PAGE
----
No Playing Chicken With the SEC
Pondering the current state of hedge funds and private equity as a presenter at an alternatives industry event in Boston on Thursday of last week, I was struck by the vitality of an industry that, a mere 24 months ago, was depicted in some quarters as being lost at sea. Admittedly, the white-on-white starship elegance of Bingham McCutchen's Boston offices – not to mention crabmeat sandwiches, sour pickles, cold sodas and chips – did their part to banish most disagreeable thoughts.
Ivy Plus Alternative Investment Network events, run by the indefatigable Marty Secada, attract a blend of new and seasoned managers as well as leading third-party marketers, prime brokers and cap intro veterans. It’s about as no-nonsense as crowds come. Still, you'd think the latest installment of insider trading dragnets at -- gasp! hedge funds! -- splashed across the front page of that day’s The Wall Street Journal would have injected at least a whiff of distraction into the ionized air. Not to mention pending draconian budget cuts in Washington and violent protests roiling the capitals of the Middle East. Alas, this is not an easily rattled crowd. Judging from this gathering, people in the alternative asset business are too busy living up to Adam Smith’s vision of Western liberal free-market ideas to let a little socio-economic-geo-political catharsis throw them off the scent of pure alpha.
Among the topics addressed by various speakers was SEC investment adviser registration, which is due to go into effect on July 21 of this year. The registration process – it’s not for the faint-hearted, but how many faint-hearted hedge fund managers could there be out there? – impacts money managers in ways that 2004 SEC rules did not.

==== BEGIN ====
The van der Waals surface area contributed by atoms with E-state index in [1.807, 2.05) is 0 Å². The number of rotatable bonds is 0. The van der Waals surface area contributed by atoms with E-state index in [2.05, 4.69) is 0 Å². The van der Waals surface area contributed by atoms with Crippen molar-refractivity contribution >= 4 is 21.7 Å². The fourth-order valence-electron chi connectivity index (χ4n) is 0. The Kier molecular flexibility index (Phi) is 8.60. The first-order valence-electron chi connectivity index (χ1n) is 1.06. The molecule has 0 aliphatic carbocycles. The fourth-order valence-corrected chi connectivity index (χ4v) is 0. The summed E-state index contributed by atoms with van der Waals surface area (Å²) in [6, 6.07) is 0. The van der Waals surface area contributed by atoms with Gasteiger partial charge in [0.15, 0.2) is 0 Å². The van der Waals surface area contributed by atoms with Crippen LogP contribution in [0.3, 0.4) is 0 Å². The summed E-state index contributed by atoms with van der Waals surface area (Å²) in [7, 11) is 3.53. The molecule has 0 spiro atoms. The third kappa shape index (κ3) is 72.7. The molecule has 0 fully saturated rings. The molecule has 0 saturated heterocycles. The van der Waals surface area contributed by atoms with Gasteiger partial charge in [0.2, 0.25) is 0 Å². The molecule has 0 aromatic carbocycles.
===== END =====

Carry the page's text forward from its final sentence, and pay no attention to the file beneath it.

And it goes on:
I’ll explain: Under existing rules, you’re required to register with the SEC if you have $30 million or more under management and 15 or more clients (i.e., funds) over the last 12 months. Investment advisers for registered investment companies (e.g., mutual funds) and anyone who puts out a shingle in the U.S. as an “investment adviser” are likewise required to register. The Dodd-Frank Act (which is starting to shape up to be the Y2K pseudo-event of this era) erased the exemption from registering for “private advisers,” who now get to contribute their share to the corporate lawyer full employment act.
As of the July date, managers who advise hedge funds and private equity funds with assets of $150 million or more or anyone managing a mix of alternatives and traditional funds with $100 million or more will be required to register. The criteria and list of types of firms and individuals who must register goes on. But as bottom lines go, the Private Regulatory Rule under Dodd-Frank “reshapes the universe for investment advisors,” according to Steve Tirrell, a member of Bingham’s Investment Management Practice Group, and a specialist in structuring domestic and international private investment funds, including hedge funds and private equity funds.
According to Tirrell, chief compliance officers are circling the wagons and asking lots of questions. He’s hopeful that the SEC will pony up with more FAQs and overall guidance to address important questions that are emerging. Id est: enjoy those crabmeat sandwiches while you can.